Media outlets have only just begun digging up all the dirt buried in the so-called Uber files. Gathered by The Guardian, the more than 124,000 confidential files reportedly show precisely how Uber’s greed drove unethical executive decision-making during the ridesharing app’s global expansion.
Kicking off a series of reports from various outlets, The Guardian did a deep dive into private communications that form the majority of the data leak. That cache of 83,000 emails, iMessages, and WhatsApp messages allegedly reveals “the inside story” of how Uber spent five years evading police while imperiling driver safety, attacking rivals, secretly wooing officials with financial incentives, and brazenly disregarding laws in pursuit of market dominance.
Acknowledging misdeeds that occurred between 2013 and 2017, all Uber has to say now is: Let’s leave the past in the past.
“We have not and will not make excuses for past behavior that is clearly not in line with our present values,” Uber SVP of Marketing & Public Affairs Jill Hazelbaker wrote in a statement. “Instead, we ask the public to judge us by what we’ve done over the last five years and what we will do in the years to come.”
Uber did not immediately respond to Ars’ request for comment, but its official stance is that it has since corrected course under new leadership. It’s become a “different company,” thanks to the “90 percent of current Uber employees” who joined after CEO Dara Khosrowshahi came onboard to right the ship in 2017. The company says that today it prioritizes driver safety, partners with taxi companies and unions that it once waged war on, and transparently works with officials to comply with thousands of regulations.
Despite Uber’s wishes, the past is unlikely to remain in the past, though, and the timing of the Uber files’ release is not great. The public reckoning of the Uber files arrives just as the tech company has become profitable for the first time in its history.
The Guardian report is the first of many to come from a massive global investigation into Uber conducted by 180 journalists representing 40 media outlets. They came together through the International Consortium of Investigative Journalists to share the treasure trove of data in hopes of telling the full story of Uber’s dodgy past. This summer, expect to see more scandalous Uber stories from outlets including the BBC, Washington Post, and Le Monde.
What did Uber do?
The Guardian report shows how Uber staff and executives at the highest level—at the time operating under Uber co-founder Travis Kalanick—joked about the company’s “other than legal status” and openly discussed other dubious growth tactics.
Messages from executives evidence how Uber allegedly strategically skirted regulations in many countries, including Turkey, South Africa, Spain, the Czech Republic, Sweden, France, Germany, and Russia. “We are not legal in many countries, we should avoid making antagonistic statements,” one executive cautioned in an email.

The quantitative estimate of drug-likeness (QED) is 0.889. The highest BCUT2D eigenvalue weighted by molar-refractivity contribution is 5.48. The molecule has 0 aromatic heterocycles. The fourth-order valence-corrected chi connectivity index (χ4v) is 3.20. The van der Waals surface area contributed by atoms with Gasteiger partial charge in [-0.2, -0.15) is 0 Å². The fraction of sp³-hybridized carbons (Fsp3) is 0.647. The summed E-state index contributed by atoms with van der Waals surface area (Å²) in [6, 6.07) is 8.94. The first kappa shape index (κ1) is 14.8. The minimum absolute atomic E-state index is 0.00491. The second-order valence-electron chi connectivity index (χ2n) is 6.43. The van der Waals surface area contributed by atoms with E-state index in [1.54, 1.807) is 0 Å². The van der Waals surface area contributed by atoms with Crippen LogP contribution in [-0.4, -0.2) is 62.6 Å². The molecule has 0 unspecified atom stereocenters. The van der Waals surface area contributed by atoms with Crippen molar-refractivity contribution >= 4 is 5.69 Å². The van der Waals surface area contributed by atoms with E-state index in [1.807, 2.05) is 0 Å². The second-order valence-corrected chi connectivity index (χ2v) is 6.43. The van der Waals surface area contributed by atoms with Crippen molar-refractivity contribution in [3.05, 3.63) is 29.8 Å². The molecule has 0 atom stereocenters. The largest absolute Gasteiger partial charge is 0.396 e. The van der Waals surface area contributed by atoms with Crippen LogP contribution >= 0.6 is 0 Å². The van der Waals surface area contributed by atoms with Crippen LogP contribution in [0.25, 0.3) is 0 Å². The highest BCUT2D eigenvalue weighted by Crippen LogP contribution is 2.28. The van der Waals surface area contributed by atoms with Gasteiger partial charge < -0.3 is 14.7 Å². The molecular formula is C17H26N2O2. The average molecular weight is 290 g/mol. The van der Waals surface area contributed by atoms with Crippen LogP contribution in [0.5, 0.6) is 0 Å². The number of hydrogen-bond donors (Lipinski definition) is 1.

The messages also document how, at least a dozen times, when law enforcement in France, the Netherlands, Belgium, India, Hungary, and Romania attempted raids on Uber offices to crack down on suspected illegal activity, Uber flipped an internal “kill switch” to cut off authorities from accessing its data systems. “We have officially become pirates,” another executive claimed in an email.
Kalanick’s spokesperson told The Guardian that the “kill switch” software was not designed to help Uber evade authorities and “should never have been used to thwart legitimate regulatory action.” The spokesperson also said that Uber stopped using the software in 2017, “when Khosrowshahi replaced Kalanick as CEO.”
These tactics and other dubious protocols were reportedly sanctioned by Uber’s legal department.
Standing out from thousands of communications that The Guardian sifted through was another message from Uber’s head of global communications, Nairi Hourdajian. It made plain that leadership considered Uber above the law. “We’re just fucking illegal,” Hourdajian declared. (Hourdajian declined to comment in The Guardian story.)
The future of Uber
Last November, Uber celebrated its first profitable quarter since launching, approximately four years after replacing its CEO. More recently, The New York Times reported in May that Uber profits have continued to climb, with the company reporting “$6.9 billion in revenue for the first three months of 2022, outstripping analysts’ expectations and skyrocketing 136 percent from the same time last year.”
It’s no wonder that Uber hopes to look ahead rather than dwell on the past by accounting for all of the “mistakes and missteps” made during what Hazelbaker described as “one of the most infamous reckonings in the history of corporate America.”
While the majority of leadership responsible for that reckoning is out of the picture now, some executives like Uber Eats chief Pierre-Dimitri Gore-Coty—previously in charge of Western Europe Uber operations—have stuck around. In Gore-Coty’s case, he blames poor decision-making during Uber’s early years on youth and inexperience, saying that he “too often took direction from superiors with questionable ethics.”
Uber stated how it has made an enormous shift in company culture, and its recent profitability seems to suggest that the new strategy is paying off. “We’ve moved from an era of confrontation to one of collaboration, demonstrating a willingness to come to the table and find common ground with former opponents, including labor unions and taxi companies,” Hazelbaker wrote. “We are now regulated in more than 10,000 cities around the world, working at all levels of government to improve the lives of those using our platform and the cities we serve.”
As its profits finally rise, whether Uber gets to the end of its rocky road to redemption without facing more public backlash will likely depend on what the upcoming reporting from the Uber files shows.